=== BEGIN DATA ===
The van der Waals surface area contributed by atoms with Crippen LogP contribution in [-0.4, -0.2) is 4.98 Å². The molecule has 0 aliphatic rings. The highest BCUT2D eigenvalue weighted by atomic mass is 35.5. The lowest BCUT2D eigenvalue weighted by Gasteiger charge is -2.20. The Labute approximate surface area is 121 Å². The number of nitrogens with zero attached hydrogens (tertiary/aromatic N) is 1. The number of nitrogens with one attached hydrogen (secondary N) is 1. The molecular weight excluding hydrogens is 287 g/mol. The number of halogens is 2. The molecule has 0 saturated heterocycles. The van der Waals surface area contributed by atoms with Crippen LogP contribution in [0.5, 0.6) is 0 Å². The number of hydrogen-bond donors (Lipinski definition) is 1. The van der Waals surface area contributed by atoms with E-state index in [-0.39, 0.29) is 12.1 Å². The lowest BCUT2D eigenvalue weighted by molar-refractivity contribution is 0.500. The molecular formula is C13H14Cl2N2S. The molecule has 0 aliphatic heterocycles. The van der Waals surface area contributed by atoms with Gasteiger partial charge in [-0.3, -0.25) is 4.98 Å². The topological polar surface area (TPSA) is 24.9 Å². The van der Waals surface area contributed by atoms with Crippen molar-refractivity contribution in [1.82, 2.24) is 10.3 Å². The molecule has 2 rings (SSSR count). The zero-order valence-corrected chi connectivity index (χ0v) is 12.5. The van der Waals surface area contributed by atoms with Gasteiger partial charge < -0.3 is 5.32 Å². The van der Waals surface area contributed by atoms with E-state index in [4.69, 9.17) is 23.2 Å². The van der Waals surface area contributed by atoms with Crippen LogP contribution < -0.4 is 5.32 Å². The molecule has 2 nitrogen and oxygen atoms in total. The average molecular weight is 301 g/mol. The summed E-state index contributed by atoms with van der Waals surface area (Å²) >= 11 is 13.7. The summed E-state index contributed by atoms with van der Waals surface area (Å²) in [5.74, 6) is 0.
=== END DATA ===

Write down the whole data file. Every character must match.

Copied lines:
The van der Waals surface area contributed by atoms with Crippen LogP contribution in [-0.4, -0.2) is 4.98 Å². The molecule has 0 aliphatic rings. The highest BCUT2D eigenvalue weighted by atomic mass is 35.5. The lowest BCUT2D eigenvalue weighted by Gasteiger charge is -2.20. The Labute approximate surface area is 121 Å². The number of nitrogens with zero attached hydrogens (tertiary/aromatic N) is 1. The number of nitrogens with one attached hydrogen (secondary N) is 1. The molecular weight excluding hydrogens is 287 g/mol. The number of halogens is 2. The molecule has 0 saturated heterocycles. The van der Waals surface area contributed by atoms with Crippen LogP contribution in [0.5, 0.6) is 0 Å². The number of hydrogen-bond donors (Lipinski definition) is 1. The van der Waals surface area contributed by atoms with E-state index in [-0.39, 0.29) is 12.1 Å². The lowest BCUT2D eigenvalue weighted by molar-refractivity contribution is 0.500. The molecular formula is C13H14Cl2N2S. The molecule has 0 aliphatic heterocycles. The van der Waals surface area contributed by atoms with Gasteiger partial charge in [-0.3, -0.25) is 4.98 Å². The topological polar surface area (TPSA) is 24.9 Å². The van der Waals surface area contributed by atoms with Crippen molar-refractivity contribution in [1.82, 2.24) is 10.3 Å². The molecule has 2 rings (SSSR count). The zero-order valence-corrected chi connectivity index (χ0v) is 12.5. The van der Waals surface area contributed by atoms with Gasteiger partial charge < -0.3 is 5.32 Å². The van der Waals surface area contributed by atoms with E-state index in [4.69, 9.17) is 23.2 Å². The van der Waals surface area contributed by atoms with Crippen LogP contribution < -0.4 is 5.32 Å². The molecule has 2 nitrogen and oxygen atoms in total. The average molecular weight is 301 g/mol. The summed E-state index contributed by atoms with van der Waals surface area (Å²) >= 11 is 13.7. The summed E-state index contributed by atoms with van der Waals surface area (Å²) in [5.74, 6) is 0.